Provided by: sg-utils_1.02-1_i386
copies data to and from sg and raw devices
Copy data to and from Linux SCSI generic (sg), raw devices or normal
files. Similar syntax and semantics to dd(1) but does not perform any
each IO transaction will be made using this number of blocks (or
less if near the end of count). Default is 128.
this must be the block size of the physical device. Note that
this differs from dd(1) which permits "bs" to be an integral
multiple. Default is 512 which is usually correct for disks but
incorrect for cdroms (which normally have 2048 byte blocks).
coe=0 | 1
set to 1 for continue on error: if reading assume zeros read, if
writing then ignore and continue. Only applies to errors on sg
devices (e.g. errors on normal files will stop sg_dd). Error
messages are still sent to stderr. Default is 0 for do not
continue on error
copy this number of blocks. Default is minimum number that sg
devices return from READ CAPACITY (if that works) or 0
if given must be the same as bs
read from FILE instead of stdin. A file name of - is taken to be
if given must be the same as bs
write to FILE instead of stdout. A file name of - is taken to be
skip BLOCKS bs-sized blocks at start of output
skip BLOCKS bs-sized blocks at start of input
time=0 | 1
when 1, times transfer and does throughput calculation,
outputting the results (to stderr) at completion. When 0
(default) doesn’t perform timing
A raw device must be bound to a block device prior to using sg_dd. See
raw(8) for more information about binding raw devices. To be safe, the
sg device mapping to SCSI block devices should be checked with "cat
/proc/scsi/scsi" before use.
The count is only deduced for sg devices (minimum > 0 if both input and
output are sg devices) otherwise it defaults to 0. This is for safety!
Raw device partition information can often be found with fdisk(8) [the
"-ul" argument is useful in this respect].
BYTES and BLOCKS may be followed by the following multiplicative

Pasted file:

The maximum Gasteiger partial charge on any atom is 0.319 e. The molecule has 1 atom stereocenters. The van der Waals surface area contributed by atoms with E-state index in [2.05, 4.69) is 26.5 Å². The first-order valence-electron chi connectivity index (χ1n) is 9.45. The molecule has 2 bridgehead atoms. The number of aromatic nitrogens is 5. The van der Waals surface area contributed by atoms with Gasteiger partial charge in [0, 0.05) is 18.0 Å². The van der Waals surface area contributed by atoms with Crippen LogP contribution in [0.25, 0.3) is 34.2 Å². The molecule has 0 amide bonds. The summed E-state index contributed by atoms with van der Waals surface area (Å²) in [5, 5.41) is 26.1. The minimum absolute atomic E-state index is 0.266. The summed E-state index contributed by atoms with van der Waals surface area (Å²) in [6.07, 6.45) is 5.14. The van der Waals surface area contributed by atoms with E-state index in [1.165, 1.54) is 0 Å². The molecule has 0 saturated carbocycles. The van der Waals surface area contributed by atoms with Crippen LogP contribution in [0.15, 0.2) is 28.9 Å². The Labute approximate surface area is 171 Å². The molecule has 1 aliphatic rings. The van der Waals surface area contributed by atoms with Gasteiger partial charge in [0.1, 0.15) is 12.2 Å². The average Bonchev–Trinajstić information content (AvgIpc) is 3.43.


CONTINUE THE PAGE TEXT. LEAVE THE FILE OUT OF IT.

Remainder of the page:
suffixes: c C *1; b B *512; k *1,024; K *1,000; m *1,048,576; M
*1,000,000; g *1,073,741,824; and G *1,000,000,000
All informative, warning and error output is sent to stderr so that
dd´s output file can be stdout and remain unpolluted. If no options are
given, then the usage message is output and nothing else happens.
Looks quite similar in usage to dd:
sg_dd if=/dev/sg0 of=t bs=512 count=1M
This will copy 1 million 512 byte blocks from the device associated
with /dev/sg0 (which should have 512 byte blocks) to a file called t.
Assuming /dev/sda and /dev/sg0 are the same device then the above is
dd if=/dev/sda of=t bs=512 count=1000000
although dd´s speed may improve if bs was larger and count was suitably
reduced. Using a raw device to do something similar on a IDE disk:
raw /dev/raw/raw1 /dev/hda
sg_dd if=/dev/raw/raw1 of=t bs=512 count=1M
To copy a SCSI disk partition to an IDE disk partition:
raw /dev/raw/raw2 /dev/hda3
sg_dd if=/dev/sg0 skip=10123456 of=/dev/raw/raw2 bs=512
This assumes a valid partition is found on the SCSI disk at the given
skip block address (past the 5 GB point of that disk) and that the
partition goes to the end of the SCSI disk. An explicit count is
probably a safer option.
The signal handling has been borrowed from dd: SIGINT, SIGQUIT and
SIGPIPE output the number of remaining blocks to be transferred and the
records in + out counts; then they have their default action. SIGUSR1
causes the same information to be output yet the copy continues. All
output caused by signals is sent to stderr.
Written by Doug Gilbert and Peter Allworth.
Report bugs to <email@example.com>.
Copyright © 2000 Douglas Gilbert
This software is distributed under the GPL version 2. There is NO
warranty; not even for MERCHANTABILITY or FITNESS FOR A PARTICULAR
A POSIX threads version of this command called sgp_dd is in the
sg_utils package. The lmbench package contains lmdd which is also
interesting. raw(8), dd(1)